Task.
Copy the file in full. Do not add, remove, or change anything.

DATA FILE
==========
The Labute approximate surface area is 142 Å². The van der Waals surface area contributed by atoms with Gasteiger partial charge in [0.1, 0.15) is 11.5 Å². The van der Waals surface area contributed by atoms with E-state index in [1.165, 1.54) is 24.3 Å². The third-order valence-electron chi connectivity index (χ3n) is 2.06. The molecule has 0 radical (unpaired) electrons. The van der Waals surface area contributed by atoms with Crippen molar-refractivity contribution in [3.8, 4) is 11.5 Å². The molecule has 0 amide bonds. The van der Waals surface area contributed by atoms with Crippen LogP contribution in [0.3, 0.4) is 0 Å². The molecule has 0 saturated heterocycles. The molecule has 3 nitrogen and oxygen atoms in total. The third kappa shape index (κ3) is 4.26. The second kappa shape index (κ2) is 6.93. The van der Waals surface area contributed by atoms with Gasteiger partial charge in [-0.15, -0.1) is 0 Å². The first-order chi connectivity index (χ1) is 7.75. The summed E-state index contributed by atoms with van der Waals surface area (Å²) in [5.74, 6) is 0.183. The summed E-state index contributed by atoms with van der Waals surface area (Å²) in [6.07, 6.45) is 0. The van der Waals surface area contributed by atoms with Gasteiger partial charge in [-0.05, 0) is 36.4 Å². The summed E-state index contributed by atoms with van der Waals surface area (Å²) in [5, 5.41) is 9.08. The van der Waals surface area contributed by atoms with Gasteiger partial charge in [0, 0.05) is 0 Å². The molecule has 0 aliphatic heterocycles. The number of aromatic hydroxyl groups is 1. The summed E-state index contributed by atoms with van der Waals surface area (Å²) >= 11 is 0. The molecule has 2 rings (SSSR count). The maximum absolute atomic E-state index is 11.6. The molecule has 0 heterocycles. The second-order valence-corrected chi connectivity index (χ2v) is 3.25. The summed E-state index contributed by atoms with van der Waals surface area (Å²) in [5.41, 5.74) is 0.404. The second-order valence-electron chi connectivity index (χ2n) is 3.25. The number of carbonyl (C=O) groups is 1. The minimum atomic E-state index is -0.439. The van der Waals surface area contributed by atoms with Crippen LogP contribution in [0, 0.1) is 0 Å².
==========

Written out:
The Labute approximate surface area is 142 Å². The van der Waals surface area contributed by atoms with Gasteiger partial charge in [0.1, 0.15) is 11.5 Å². The van der Waals surface area contributed by atoms with E-state index in [1.165, 1.54) is 24.3 Å². The third-order valence-electron chi connectivity index (χ3n) is 2.06. The molecule has 0 radical (unpaired) electrons. The van der Waals surface area contributed by atoms with Crippen molar-refractivity contribution in [3.8, 4) is 11.5 Å². The molecule has 0 amide bonds. The van der Waals surface area contributed by atoms with Crippen LogP contribution in [0.3, 0.4) is 0 Å². The molecule has 0 saturated heterocycles. The molecule has 3 nitrogen and oxygen atoms in total. The third kappa shape index (κ3) is 4.26. The second kappa shape index (κ2) is 6.93. The van der Waals surface area contributed by atoms with Gasteiger partial charge in [-0.15, -0.1) is 0 Å². The first-order chi connectivity index (χ1) is 7.75. The summed E-state index contributed by atoms with van der Waals surface area (Å²) in [5.74, 6) is 0.183. The summed E-state index contributed by atoms with van der Waals surface area (Å²) in [6.07, 6.45) is 0. The van der Waals surface area contributed by atoms with Gasteiger partial charge in [-0.05, 0) is 36.4 Å². The summed E-state index contributed by atoms with van der Waals surface area (Å²) in [5, 5.41) is 9.08. The van der Waals surface area contributed by atoms with Gasteiger partial charge in [0, 0.05) is 0 Å². The molecule has 0 aliphatic heterocycles. The number of aromatic hydroxyl groups is 1. The summed E-state index contributed by atoms with van der Waals surface area (Å²) >= 11 is 0. The molecule has 2 rings (SSSR count). The maximum absolute atomic E-state index is 11.6. The molecule has 0 heterocycles. The second-order valence-corrected chi connectivity index (χ2v) is 3.25. The summed E-state index contributed by atoms with van der Waals surface area (Å²) in [5.41, 5.74) is 0.404. The second-order valence-electron chi connectivity index (χ2n) is 3.25. The number of carbonyl (C=O) groups is 1. The minimum atomic E-state index is -0.439. The van der Waals surface area contributed by atoms with Crippen LogP contribution in [0, 0.1) is 0 Å².